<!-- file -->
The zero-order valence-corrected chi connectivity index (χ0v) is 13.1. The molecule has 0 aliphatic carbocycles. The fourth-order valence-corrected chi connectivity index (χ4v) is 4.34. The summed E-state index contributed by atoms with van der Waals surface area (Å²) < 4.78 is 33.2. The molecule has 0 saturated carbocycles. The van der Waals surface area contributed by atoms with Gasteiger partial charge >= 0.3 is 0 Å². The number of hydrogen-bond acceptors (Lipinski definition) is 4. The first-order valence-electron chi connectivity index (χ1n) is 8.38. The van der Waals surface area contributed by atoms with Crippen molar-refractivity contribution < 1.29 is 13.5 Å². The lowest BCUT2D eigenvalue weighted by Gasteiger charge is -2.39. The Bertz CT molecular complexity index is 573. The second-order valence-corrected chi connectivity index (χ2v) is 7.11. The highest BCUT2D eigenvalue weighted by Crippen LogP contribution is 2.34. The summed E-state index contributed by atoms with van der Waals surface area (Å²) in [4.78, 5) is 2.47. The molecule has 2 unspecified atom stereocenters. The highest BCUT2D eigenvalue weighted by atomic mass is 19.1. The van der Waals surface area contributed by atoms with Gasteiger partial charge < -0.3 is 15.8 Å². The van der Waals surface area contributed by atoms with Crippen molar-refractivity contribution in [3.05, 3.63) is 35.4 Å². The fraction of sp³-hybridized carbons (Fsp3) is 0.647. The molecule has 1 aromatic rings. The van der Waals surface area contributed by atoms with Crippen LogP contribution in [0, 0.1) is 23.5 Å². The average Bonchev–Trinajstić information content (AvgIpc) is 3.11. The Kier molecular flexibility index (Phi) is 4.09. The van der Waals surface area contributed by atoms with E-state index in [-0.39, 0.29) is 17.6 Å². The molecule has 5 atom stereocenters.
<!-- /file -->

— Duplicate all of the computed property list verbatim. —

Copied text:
The zero-order valence-corrected chi connectivity index (χ0v) is 13.1. The molecule has 0 aliphatic carbocycles. The fourth-order valence-corrected chi connectivity index (χ4v) is 4.34. The summed E-state index contributed by atoms with van der Waals surface area (Å²) < 4.78 is 33.2. The molecule has 0 saturated carbocycles. The van der Waals surface area contributed by atoms with Gasteiger partial charge >= 0.3 is 0 Å². The number of hydrogen-bond acceptors (Lipinski definition) is 4. The first-order valence-electron chi connectivity index (χ1n) is 8.38. The van der Waals surface area contributed by atoms with Crippen molar-refractivity contribution < 1.29 is 13.5 Å². The lowest BCUT2D eigenvalue weighted by Gasteiger charge is -2.39. The Bertz CT molecular complexity index is 573. The second-order valence-corrected chi connectivity index (χ2v) is 7.11. The highest BCUT2D eigenvalue weighted by Crippen LogP contribution is 2.34. The summed E-state index contributed by atoms with van der Waals surface area (Å²) in [4.78, 5) is 2.47. The molecule has 2 unspecified atom stereocenters. The highest BCUT2D eigenvalue weighted by atomic mass is 19.1. The van der Waals surface area contributed by atoms with Gasteiger partial charge < -0.3 is 15.8 Å². The van der Waals surface area contributed by atoms with Crippen molar-refractivity contribution in [3.05, 3.63) is 35.4 Å². The fraction of sp³-hybridized carbons (Fsp3) is 0.647. The molecule has 1 aromatic rings. The van der Waals surface area contributed by atoms with Crippen LogP contribution in [0, 0.1) is 23.5 Å². The average Bonchev–Trinajstić information content (AvgIpc) is 3.11. The Kier molecular flexibility index (Phi) is 4.09. The van der Waals surface area contributed by atoms with E-state index in [-0.39, 0.29) is 17.6 Å². The molecule has 5 atom stereocenters.